LONDON — A decade after the world descended into a devastating economic crisis, a key marker of revival has finally been achieved. Every major economy on earth is expanding at once, a synchronous wave of growth that is creating jobs, lifting fortunes and tempering fears of popular discontent.

No tidy, all-encompassing narrative explains how the world has finally escaped the global downturn. The United States has been propelled by government spending unleashed during the previous administration, plus a recent $1.5 trillion shot of tax cuts. Europe has finally felt the effects of cheap money pumped out by its central bank.

In general terms, improvement owes less to some newfound wellspring of wealth than the simple fact that many of the destructive forces that felled growth have finally exhausted their potency.

The long convalescence has yielded a global recovery that is far from blistering in pace, and geopolitical risks threaten its demise. Many economists are skeptical that the benefits of growth will reach beyond the educated, affluent, politically connected class that has captured most of the spoils in many countries and left behind working people whose wages have stagnated even as jobless rates have plunged.

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And still the fact that every major swath of the globe is expanding is a source of optimism. There is no guarantee that this expansion will prove more equitable. Yet if growth were to evolve, bolstering wages while adding to the security of middle-class lives, the beginning would probably feel something like now.

“The world is less reliant on a few star performers,” said Barret Kupelian, senior economist in the London office of PwC, the global accounting and consulting company. “If something bad happens in one economy, the fact that global growth is spread gives you more assurance that this is more sustainable.”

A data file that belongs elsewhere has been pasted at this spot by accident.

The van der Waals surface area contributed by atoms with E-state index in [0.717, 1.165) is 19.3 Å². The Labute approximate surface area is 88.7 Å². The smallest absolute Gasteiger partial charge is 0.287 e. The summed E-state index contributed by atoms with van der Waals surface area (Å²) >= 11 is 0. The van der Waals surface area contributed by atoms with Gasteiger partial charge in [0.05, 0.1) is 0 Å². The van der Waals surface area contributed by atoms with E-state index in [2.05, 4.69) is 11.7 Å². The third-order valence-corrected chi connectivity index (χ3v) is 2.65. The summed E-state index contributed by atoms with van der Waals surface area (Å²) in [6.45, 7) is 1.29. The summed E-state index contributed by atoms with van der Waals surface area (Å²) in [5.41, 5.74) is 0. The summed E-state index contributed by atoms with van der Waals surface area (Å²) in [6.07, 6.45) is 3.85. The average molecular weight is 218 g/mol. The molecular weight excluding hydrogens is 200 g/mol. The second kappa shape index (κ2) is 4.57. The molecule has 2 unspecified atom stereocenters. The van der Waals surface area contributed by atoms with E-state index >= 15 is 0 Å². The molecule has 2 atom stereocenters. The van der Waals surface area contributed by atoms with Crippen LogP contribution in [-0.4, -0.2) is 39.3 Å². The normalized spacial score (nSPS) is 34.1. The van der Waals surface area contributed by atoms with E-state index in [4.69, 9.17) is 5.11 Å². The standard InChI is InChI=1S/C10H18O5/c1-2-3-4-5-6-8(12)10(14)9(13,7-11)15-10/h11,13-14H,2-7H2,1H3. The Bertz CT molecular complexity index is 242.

The United States, the world’s largest economy, is into its ninth year of growth, with the International Monetary Fund lifting expectations for expansion to 2.7 percent this year from 2.3 percent because of the tax cuts.

China has diminished fears of an abrupt halt to its decades-long growth trajectory. Europe, only recently dismissed as anemic and hopelessly vexed by political dysfunction, has emerged as a growth leader. Even Japan, long synonymous with grinding decline, is expanding as well.

Rising oil prices have lifted Russia and Middle East producers, while Mexico has so far transcended fears that menacing trade rhetoric from the Trump administration would dent its economy. Brazil, still suffering the effects of a veritable depression, is flashing tentative signs of recovery.

The result is a hopeful albeit fragile recovery, one vulnerable to the increasingly unpredictable predilections of world leaders.

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